2. I find it hard to fathom that generosity is less a priority for skeptics than for believers, though the evidence of actionable generosity is difficult to argue. Strangely, I’m reminded of a study on Netflix queues (referenced in a TED talk that I’ll dig-up if you’re interested) – that discovered a significant percentage of Netflix users have a queue containing ‘cerebral’ or ‘human interest’ documentaries, along side the more purely-entertaining ‘guilty-pleasure-type’ shows. What’s interesting is that very few people actually watch these docs in their queue. The lesson – many of us have a sense of ‘ought’ as it relates to consuming this type of content, but lack the discipline or support-structure to make that happen.

    Perhaps giving for atheists/humanists/etc is similar. We all have it in our queue, but until more aggressive supports (film studies departments, movie-watching groups, etc) develop, it’ll likely just sit there.

    One of the things that the church does well is motivate it’s people to give. Both to the church (tithing) and to charities and spin-off ministries. Perhaps this suggests that the more tangible a community, the easier for its members to be charitable… or perform any type of activity that requires effort and sacrifice.

    • Ashley, community is certainly a huge factor; but it’s the “why” of the community that makes the biggest difference, at least in my experience. I’ve sometimes sat unmoved by the thousandth video/postcard/letter/post until I’m reminded why I should care. We are taught that God cares and so should we. True: several Bible stories point to some horrific things about God’s interaction with humanity; but for every one of those there are two others demonstrating his generosity, love, and concern. I honestly don’t know what to make of the “bad” stories, but I don’t—and can’t—let those dictate how I should respond to the good stories.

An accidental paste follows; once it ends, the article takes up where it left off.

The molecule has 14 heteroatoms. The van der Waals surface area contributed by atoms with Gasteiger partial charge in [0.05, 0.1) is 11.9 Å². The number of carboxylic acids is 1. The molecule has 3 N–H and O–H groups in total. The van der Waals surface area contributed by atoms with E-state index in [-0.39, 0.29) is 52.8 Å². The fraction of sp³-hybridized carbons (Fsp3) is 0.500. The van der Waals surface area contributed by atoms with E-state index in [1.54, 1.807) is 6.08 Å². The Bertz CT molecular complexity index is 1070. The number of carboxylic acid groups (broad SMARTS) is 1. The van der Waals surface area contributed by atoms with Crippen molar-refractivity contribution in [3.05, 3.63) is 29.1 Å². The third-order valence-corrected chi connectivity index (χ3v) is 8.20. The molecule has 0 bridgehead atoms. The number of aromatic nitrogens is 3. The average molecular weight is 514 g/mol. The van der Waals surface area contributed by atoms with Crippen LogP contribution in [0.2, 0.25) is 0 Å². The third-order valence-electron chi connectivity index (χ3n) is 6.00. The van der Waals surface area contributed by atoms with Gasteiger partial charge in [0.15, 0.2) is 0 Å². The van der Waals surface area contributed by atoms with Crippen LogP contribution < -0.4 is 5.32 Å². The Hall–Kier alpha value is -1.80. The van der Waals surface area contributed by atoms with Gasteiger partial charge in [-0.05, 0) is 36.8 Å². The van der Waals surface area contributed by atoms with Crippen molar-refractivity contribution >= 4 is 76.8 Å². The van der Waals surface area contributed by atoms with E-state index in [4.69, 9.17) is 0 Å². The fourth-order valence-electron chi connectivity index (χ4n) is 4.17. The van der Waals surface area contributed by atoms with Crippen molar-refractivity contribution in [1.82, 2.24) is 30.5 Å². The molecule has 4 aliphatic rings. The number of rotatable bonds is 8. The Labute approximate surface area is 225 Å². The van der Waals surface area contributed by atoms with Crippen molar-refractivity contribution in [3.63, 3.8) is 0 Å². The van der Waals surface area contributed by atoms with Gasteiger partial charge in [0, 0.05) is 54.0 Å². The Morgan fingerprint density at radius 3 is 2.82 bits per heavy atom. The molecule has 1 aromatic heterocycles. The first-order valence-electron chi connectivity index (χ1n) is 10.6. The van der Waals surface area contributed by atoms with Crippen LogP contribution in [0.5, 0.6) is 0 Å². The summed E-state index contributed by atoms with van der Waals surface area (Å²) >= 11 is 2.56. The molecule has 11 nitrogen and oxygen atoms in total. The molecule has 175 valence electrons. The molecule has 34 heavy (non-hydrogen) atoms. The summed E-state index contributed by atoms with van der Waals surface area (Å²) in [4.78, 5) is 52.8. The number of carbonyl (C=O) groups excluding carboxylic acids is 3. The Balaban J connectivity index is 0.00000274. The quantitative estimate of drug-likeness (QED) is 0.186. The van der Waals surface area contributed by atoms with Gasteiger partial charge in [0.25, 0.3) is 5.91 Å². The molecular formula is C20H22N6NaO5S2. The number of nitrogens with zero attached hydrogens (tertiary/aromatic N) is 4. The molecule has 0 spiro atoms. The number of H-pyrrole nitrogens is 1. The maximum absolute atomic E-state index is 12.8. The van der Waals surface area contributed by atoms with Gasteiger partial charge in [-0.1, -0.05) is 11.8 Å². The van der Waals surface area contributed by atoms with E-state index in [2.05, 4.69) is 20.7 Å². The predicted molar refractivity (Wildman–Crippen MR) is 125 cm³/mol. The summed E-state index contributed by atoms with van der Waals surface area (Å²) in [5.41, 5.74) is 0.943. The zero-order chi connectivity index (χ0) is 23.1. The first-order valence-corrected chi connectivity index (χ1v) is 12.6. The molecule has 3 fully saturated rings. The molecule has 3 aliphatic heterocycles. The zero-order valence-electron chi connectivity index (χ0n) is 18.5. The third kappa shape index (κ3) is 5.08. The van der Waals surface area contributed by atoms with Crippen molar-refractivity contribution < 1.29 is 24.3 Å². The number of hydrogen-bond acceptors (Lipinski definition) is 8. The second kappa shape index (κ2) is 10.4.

For the humanist’s part, I see too much struggling against not only those of faith, but also against each other. Believers fight over some seriously stupid stuff, but it’s that larger “why” that unites us. Perhaps coming together for a larger, more tangible why is a possible solution to the problem Zach pointed out. His work of getting churches and secular communities to come together is a great start. Perhaps it’s something other secular communities could develop as well.

  3. Perhaps the difference you encountered in your study is the result of different perspectives. Atheists attribute career and financial success solely to their own hard work and determination to succeed. Believers in Christ see the hard work and determination to succeed and the career and financial success that results from them as coming from God, a direct outpouring of his love for them. All of that is over and above what is really key in the life of the believer, the heart and life changing experience of conversion. As an atheist, you might find yourself quite above such things, but understand that for the believer, to have been given so much so freely is a profound and humbling thing, and because of that, giving back takes on a whole different flavor. Regardless of the perspective of the giver and the amount being given, giving is a tremendous opportunity for us all to be in touch with the very best of who we are and to truly shine as human beings.